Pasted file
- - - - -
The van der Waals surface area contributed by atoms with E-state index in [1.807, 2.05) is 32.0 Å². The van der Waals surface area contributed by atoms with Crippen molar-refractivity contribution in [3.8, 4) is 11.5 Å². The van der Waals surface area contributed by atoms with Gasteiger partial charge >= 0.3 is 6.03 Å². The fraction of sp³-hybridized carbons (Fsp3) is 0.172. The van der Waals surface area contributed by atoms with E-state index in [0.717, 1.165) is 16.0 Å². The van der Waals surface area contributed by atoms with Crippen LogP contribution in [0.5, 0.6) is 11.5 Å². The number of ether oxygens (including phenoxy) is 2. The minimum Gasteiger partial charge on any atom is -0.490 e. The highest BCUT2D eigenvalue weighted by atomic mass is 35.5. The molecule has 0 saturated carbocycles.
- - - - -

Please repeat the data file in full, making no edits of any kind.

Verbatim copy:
The van der Waals surface area contributed by atoms with E-state index in [1.807, 2.05) is 32.0 Å². The van der Waals surface area contributed by atoms with Crippen molar-refractivity contribution in [3.8, 4) is 11.5 Å². The van der Waals surface area contributed by atoms with Gasteiger partial charge >= 0.3 is 6.03 Å². The fraction of sp³-hybridized carbons (Fsp3) is 0.172. The van der Waals surface area contributed by atoms with E-state index in [0.717, 1.165) is 16.0 Å². The van der Waals surface area contributed by atoms with Crippen LogP contribution in [0.5, 0.6) is 11.5 Å². The number of ether oxygens (including phenoxy) is 2. The minimum Gasteiger partial charge on any atom is -0.490 e. The highest BCUT2D eigenvalue weighted by atomic mass is 35.5. The molecule has 0 saturated carbocycles.